私はたかい自矜の心を持つてゐたから、私の思ひを相手に打ち明けるなど考へもつかぬことであつた。その生徒へは普段から口もあんまり利かなかつたし、また同じころ隣の家の痩せた女學生をも私は意識してゐたのだが、此の女學生とは道で逢つても、ほとんどその人を莫迦にしてゐるやうにぐつと顏をそむけてやるのである。秋のじぶん、夜中に火事があつて、私も起きて外へ出て見たら、つい近くの社《やしろ》の陰あたりが火の粉をちらして燃えてゐた。社《やしろ》の杉林がその焔を圍ふやうにまつくろく立つて、そのうへを小鳥がたくさん落葉のやうに狂ひ飛んでゐた。私は、隣のうちの門口から白い寢卷の女の子が私の方を見てゐるのを、ちやんと知つてゐながら、横顏だけをそつちにむけてじつと火事を眺めた。焔の赤い光を浴びた私の横顏は、きつときらきら美しく見えるだらうと思つてゐたのである。こんな案配であつたから、私はまへの生徒とでも、また此の女學生とでも、もつと進んだ交渉を持つことができなかつた。けれどもひとりでゐるときには、私はもつと大膽だつた筈である。鏡の私の顏へ、片眼をつぶつて笑ひかけたり、机の上に小刀で薄い唇をほりつけて、それへ私の唇をのせたりした。この唇には、あとで赤いインクを塗つてみたが、妙にどすぐろくなつていやな感じがして來たから、私は小刀ですつかり削りとつて了つた。

I possessed a high level of conceit; therefore, the idea of revealing my thoughts to a companion was foolish. I hardly ever spoke to that student. Around the same time, I noticed the thin female student who lived next door. But when I met her on the street, I'd quickly turn my face away like I was making fun of her. A fire broke out one night during the fall. I woke up and went outside. Sparks flew in the shadow of a nearby shrine. The shrine's cedar forest was pitch black as if engulfed by flames. Many small birds were wildly flying around like fallen leaves. I knew the girl in her white nightclothes was watching me from the gate of her house next door, but I watched the fire making sure she only saw my profile. I believed my face glimmered with beauty as the side of my face was bathed in the red light of the flames. Because of my disposition, I was unable to negotiate further progress with the previous student or this girl student. However, I should have been more courageous when alone. Looking at my smiling face in a mirror with one eye shut, I carved thin lips with a pocketknife on the desktop and placed my lips there. Later, I painted these lips with red ink, but a dark feeling of disgust strangely came over me and I obliterated the lips with the knife.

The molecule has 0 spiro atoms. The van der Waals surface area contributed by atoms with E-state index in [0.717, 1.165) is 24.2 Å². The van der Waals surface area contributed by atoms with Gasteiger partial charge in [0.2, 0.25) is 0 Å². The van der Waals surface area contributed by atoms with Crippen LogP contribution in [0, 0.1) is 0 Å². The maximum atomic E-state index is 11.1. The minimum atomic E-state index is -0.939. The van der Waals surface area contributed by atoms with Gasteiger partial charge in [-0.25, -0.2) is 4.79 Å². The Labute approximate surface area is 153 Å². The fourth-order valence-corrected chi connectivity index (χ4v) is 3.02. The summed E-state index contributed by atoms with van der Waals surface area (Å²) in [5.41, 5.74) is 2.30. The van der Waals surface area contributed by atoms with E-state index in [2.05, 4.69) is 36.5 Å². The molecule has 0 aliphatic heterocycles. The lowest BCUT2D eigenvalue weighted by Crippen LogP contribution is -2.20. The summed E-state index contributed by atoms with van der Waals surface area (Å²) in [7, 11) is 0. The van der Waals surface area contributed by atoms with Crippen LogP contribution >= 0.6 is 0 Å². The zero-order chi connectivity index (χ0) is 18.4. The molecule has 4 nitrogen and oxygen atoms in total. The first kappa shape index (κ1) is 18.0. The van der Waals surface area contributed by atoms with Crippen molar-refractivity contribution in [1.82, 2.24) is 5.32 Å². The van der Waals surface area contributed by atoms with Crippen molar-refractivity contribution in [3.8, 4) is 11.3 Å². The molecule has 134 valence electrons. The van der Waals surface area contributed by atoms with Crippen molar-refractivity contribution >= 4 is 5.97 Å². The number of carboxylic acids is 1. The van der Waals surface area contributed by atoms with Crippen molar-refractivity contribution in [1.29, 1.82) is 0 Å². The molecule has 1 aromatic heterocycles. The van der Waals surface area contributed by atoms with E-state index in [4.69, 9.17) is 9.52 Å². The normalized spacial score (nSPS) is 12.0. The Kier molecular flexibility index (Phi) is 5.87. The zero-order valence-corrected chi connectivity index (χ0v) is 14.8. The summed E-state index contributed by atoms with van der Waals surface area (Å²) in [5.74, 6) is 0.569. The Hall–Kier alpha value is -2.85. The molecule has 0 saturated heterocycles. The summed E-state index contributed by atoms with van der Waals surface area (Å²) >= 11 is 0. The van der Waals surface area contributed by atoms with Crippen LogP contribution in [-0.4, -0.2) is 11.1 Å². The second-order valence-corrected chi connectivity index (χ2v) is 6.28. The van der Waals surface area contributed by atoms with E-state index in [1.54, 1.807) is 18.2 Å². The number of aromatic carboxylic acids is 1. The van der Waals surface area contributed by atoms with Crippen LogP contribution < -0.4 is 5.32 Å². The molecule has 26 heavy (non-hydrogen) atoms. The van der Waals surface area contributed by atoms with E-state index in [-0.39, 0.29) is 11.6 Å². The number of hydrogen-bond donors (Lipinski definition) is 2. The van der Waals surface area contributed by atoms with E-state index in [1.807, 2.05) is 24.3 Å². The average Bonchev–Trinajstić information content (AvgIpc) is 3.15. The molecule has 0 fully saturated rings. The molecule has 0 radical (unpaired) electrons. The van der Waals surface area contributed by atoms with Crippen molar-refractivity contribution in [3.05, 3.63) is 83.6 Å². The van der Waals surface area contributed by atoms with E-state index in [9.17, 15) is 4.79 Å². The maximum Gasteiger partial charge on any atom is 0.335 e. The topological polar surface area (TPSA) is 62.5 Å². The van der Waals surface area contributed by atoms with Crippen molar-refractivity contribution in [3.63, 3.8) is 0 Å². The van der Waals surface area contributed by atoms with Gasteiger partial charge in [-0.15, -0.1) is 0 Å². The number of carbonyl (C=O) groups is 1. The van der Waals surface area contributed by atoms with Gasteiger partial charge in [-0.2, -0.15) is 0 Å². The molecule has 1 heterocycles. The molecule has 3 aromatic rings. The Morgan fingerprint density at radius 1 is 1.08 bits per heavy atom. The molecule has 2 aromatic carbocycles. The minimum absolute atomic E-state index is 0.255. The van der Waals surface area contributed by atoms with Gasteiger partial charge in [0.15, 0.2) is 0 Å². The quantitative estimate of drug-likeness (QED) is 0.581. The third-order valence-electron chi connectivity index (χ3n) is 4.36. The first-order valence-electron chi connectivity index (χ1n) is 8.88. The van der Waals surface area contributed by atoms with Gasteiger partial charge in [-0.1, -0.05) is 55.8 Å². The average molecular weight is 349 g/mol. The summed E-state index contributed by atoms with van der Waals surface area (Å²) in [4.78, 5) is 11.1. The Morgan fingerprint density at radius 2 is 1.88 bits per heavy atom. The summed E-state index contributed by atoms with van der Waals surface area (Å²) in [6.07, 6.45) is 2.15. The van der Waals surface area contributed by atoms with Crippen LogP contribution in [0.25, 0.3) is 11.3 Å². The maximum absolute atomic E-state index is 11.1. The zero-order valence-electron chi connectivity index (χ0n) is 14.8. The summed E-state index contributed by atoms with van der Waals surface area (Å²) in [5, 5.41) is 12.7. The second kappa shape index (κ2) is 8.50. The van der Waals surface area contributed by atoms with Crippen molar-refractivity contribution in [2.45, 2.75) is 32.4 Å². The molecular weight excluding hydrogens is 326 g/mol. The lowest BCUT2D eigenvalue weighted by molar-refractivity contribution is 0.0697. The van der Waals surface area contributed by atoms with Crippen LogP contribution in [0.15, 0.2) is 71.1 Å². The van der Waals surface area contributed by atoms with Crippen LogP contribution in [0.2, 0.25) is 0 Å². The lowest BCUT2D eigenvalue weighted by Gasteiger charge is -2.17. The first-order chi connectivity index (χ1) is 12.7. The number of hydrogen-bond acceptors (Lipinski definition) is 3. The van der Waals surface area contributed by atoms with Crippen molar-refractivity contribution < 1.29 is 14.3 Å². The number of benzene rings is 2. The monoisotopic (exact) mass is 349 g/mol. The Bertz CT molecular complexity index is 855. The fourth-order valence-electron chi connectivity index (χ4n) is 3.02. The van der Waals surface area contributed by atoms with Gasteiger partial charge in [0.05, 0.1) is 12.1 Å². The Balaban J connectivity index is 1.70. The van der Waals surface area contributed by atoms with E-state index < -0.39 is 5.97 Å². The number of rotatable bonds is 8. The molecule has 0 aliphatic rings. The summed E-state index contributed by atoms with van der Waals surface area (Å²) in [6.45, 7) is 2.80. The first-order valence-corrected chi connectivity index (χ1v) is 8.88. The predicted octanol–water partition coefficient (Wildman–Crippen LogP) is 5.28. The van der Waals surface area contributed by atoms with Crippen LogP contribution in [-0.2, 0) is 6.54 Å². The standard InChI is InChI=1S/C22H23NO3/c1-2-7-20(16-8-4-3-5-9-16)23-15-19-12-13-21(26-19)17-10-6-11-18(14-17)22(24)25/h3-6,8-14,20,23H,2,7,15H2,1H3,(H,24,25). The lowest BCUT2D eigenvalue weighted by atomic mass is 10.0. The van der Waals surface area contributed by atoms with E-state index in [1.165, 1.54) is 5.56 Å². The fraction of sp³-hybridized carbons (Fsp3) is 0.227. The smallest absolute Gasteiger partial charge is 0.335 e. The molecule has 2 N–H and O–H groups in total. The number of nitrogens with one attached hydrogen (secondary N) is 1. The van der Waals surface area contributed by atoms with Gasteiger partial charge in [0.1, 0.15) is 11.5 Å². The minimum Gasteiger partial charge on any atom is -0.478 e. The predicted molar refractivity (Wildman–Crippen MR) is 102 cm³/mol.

私が三年生になつて、春のあるあさ、登校の道すがらに朱で染めた橋のまるい欄干へもたれかかつて、私はしばらくぼんやりしてゐた。橋の下には隅田川に似た廣い川がゆるゆると流れてゐた。全くぼんやりしてゐる經驗など、それまでの私にはなかつたのである。うしろで誰か見てゐるやうな氣がして、私はいつでも何かの態度をつくつてゐたのである。私のいちいちのこまかい仕草にも、彼は當惑して掌を眺めた、彼は耳の裏を掻きながら呟いた、などと傍から傍から説明句をつけてゐたのであるから、私にとつて、ふと、とか、われしらず、とかいふ動作はあり得なかつたのである。橋の上での放心から覺めたのち、私は寂しさにわくわくした。そんな氣持のときには、私もまた、自分の來しかた行末を考へた。橋をかたかた渡りながら、いろんな事を思ひ出し、また夢想した。そして、おしまひに溜息ついてかう考へた。えらくなれるかしら。その前後から、私はこころのあせりをはじめてゐたのである。私は、すべてに就いて滿足し切れなかつたから、いつも空虚なあがきをしてゐた。私には十重二十重の假面がへばりついてゐたので、どれがどんなに悲しいのか、見極めをつけることができなかつたのである。そしてたうとう私は或るわびしいはけ口を見つけたのだ。創作であつた。ここにはたくさんの同類がゐて、みんな私と同じやうに此のわけのわからぬをののきを見つめてゐるやうに思はれたのである。